Remove the Stigma Around Binge Eating Disorder

October 19, 2020
Leah Kuntz

Carlos M. Grilo, PhD, explained symptoms, causes, and treatment for binge-eating disorder in his talk at The Annual Psychiatric Times® World CME Conference™.

CONFERENCE REPORTER

Carlos M. Grilo, PhD, in his talk at the Annual Psychiatric Times® World CME Conference™, discussed the latest updates in diagnosing, understanding, and treatment options for patients with binge-eating disorder (BED).

“My biggest take home,” Grilo said, “is to avoid stigmatizing. Ask what language your patient would like used when discussing their weight.”

BED is a DSM-5 eating disorder, characterized by the consumption of large amounts of food while experiencing a loss of control. To classify as binge eating disorder, at least 3 of the 5 behavioral indicators must be met: 1) the patient must eat rapidly; 2) the patient must eat large amounts of food even when not hungry; 3) the patient must eat to the point of discomfort; 4) the patient will eat alone due to embarrassment; and 5) the patient will feel disgusted, depressed, or guilty about their eating.

Studies of adults with BED reveal that patients have both elevated psychiatric and medical comorbidity. The most common psychiatric comorbidities include mood disorders, anxiety, and substance use disorders. Medical comorbidities include obesity, chronic pain conditions, and cardiometabolic problems, like diabetes or hypertension.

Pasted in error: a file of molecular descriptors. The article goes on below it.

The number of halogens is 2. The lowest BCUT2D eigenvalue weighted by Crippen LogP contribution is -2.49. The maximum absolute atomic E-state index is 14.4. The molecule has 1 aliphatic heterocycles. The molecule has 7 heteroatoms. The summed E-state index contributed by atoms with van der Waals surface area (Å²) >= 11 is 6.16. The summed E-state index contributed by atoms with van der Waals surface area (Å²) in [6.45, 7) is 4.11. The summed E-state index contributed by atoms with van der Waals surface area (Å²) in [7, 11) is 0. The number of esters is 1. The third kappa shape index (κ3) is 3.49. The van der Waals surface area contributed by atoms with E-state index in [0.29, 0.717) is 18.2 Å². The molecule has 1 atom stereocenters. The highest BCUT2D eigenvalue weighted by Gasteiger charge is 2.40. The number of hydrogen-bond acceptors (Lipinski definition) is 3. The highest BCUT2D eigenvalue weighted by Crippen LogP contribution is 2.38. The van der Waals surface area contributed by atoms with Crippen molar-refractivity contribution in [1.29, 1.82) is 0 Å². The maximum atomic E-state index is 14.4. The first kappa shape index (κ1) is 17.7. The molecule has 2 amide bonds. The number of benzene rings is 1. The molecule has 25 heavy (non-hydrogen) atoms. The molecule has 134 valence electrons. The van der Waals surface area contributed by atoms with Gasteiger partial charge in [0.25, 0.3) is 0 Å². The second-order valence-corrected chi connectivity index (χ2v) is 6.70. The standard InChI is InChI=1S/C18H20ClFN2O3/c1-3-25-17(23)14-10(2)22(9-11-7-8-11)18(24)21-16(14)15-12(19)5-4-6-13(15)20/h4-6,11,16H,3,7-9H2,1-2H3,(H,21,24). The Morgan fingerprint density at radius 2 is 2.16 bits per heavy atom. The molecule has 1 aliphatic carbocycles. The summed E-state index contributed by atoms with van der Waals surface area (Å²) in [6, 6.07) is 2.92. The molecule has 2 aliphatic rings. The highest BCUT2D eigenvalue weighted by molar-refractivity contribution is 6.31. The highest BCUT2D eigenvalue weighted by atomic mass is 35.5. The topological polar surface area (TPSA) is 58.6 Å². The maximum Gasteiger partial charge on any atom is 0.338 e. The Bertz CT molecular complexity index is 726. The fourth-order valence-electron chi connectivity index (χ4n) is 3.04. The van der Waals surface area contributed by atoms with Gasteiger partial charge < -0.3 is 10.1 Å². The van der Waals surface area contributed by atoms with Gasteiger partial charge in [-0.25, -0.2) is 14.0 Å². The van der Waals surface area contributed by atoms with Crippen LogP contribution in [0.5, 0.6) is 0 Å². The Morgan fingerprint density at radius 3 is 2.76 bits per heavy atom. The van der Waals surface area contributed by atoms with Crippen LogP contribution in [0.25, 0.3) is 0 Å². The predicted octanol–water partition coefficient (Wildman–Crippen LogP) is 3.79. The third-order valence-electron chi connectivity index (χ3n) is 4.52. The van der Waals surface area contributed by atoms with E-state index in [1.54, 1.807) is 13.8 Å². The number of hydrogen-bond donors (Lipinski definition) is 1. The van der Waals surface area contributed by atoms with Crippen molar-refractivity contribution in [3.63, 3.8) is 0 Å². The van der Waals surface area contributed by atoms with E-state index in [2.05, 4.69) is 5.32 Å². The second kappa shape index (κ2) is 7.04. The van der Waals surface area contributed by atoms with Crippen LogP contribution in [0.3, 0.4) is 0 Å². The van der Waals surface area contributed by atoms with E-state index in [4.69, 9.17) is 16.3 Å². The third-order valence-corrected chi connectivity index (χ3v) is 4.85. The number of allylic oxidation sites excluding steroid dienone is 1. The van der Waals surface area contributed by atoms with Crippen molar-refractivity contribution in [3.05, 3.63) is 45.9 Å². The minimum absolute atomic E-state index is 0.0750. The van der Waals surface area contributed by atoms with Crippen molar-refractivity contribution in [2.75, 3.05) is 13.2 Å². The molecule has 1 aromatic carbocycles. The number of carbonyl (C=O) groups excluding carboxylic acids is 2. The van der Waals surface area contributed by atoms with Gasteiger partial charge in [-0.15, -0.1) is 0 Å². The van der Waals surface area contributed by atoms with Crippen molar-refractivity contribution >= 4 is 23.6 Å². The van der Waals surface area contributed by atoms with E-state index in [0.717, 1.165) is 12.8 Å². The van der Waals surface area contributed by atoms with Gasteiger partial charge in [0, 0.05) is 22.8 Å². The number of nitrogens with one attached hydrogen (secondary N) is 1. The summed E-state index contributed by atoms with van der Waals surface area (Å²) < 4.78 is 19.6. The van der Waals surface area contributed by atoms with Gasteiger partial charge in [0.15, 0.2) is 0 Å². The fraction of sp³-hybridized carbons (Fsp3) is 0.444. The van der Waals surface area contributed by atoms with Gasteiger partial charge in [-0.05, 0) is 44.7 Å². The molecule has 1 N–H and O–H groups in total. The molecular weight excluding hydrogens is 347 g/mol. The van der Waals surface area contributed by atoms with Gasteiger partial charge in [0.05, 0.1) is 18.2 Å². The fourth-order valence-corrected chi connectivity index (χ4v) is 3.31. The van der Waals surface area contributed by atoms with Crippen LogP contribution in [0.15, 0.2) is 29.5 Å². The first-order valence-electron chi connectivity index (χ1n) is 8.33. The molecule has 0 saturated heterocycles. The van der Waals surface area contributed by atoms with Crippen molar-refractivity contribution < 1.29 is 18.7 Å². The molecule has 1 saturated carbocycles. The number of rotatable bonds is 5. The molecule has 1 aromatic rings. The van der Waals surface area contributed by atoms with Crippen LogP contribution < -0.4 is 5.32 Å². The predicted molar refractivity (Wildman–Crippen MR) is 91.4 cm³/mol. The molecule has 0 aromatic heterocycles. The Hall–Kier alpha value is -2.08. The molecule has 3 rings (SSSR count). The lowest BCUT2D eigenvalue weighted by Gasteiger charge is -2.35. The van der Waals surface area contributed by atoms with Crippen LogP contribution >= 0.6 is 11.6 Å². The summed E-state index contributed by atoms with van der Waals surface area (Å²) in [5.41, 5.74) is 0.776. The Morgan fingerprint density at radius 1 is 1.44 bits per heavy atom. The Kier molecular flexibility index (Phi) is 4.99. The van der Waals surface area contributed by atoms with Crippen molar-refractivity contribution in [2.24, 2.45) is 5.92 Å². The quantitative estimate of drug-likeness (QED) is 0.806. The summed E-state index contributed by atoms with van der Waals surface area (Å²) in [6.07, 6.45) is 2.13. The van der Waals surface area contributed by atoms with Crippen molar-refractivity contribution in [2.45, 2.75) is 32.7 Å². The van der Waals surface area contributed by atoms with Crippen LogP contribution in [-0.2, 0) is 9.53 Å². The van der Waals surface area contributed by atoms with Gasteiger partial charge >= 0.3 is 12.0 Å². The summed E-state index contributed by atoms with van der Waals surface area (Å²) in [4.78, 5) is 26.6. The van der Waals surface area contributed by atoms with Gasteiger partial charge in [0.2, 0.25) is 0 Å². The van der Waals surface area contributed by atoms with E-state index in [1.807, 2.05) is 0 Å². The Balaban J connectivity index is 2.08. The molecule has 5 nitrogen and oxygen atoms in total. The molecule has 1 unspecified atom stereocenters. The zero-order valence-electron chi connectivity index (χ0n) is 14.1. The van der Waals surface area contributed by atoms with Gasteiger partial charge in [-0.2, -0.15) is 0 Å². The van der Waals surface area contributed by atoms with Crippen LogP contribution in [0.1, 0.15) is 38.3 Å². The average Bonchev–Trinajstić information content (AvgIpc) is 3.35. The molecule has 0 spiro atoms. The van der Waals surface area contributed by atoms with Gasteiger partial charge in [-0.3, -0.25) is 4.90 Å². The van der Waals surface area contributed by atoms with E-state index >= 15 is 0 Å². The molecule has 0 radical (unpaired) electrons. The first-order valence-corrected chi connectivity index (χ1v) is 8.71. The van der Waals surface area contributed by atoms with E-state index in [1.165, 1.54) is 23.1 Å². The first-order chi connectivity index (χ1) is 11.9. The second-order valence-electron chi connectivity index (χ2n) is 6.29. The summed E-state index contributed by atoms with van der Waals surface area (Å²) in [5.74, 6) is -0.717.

When discussing pharmacotherapy treatment options for BED, Grilo noted that there is only 1 FDA-approved medication: lisdexamfetamine. Lisdexamfetamine is used for moderate to severe BED, taken once daily in the morning. Patients must be monitored carefully, as it has a black box warning that notes its high potential for abuse. 

Pharmacotherapy for treating BED is an emerging research topic. While several small clinical trials have found medications superior to placebos for reducing binge-eating, those studies only gauged the short-term, limited effects. Next to no data exists regarding long term effects.

A larger variety of psychological and behavioral treatments exist to treat BED. Specific focal psychological treatments, like cognitive behavioral therapy (CBT) and interpersonal psychotherapy (IPT), are well-established, significantly reduce binge eating, and have approximately 50% remission rates. Behavioral weight loss (BWL), a generalist treatment, achieves comparable binge-eating reductions and produces some weight loss.

Grilo concluded his talk with a number of suggestions. First and foremost, be prepared to recognize BED. Once you have assessed the psychiatric and medical comorbidities, consider pharmacological, psychological, and combined therapy options. Let your patient know that treatments exist that may help, often quickly. Discuss options and alternatives, and above all, avoid stigmatizing.

The Annual Psychiatric Times® World CME Conference™ was held October 15 – 17. More information can be found here. Next year’s conference is scheduled for September 30 – October 2, 2021, in San Diego.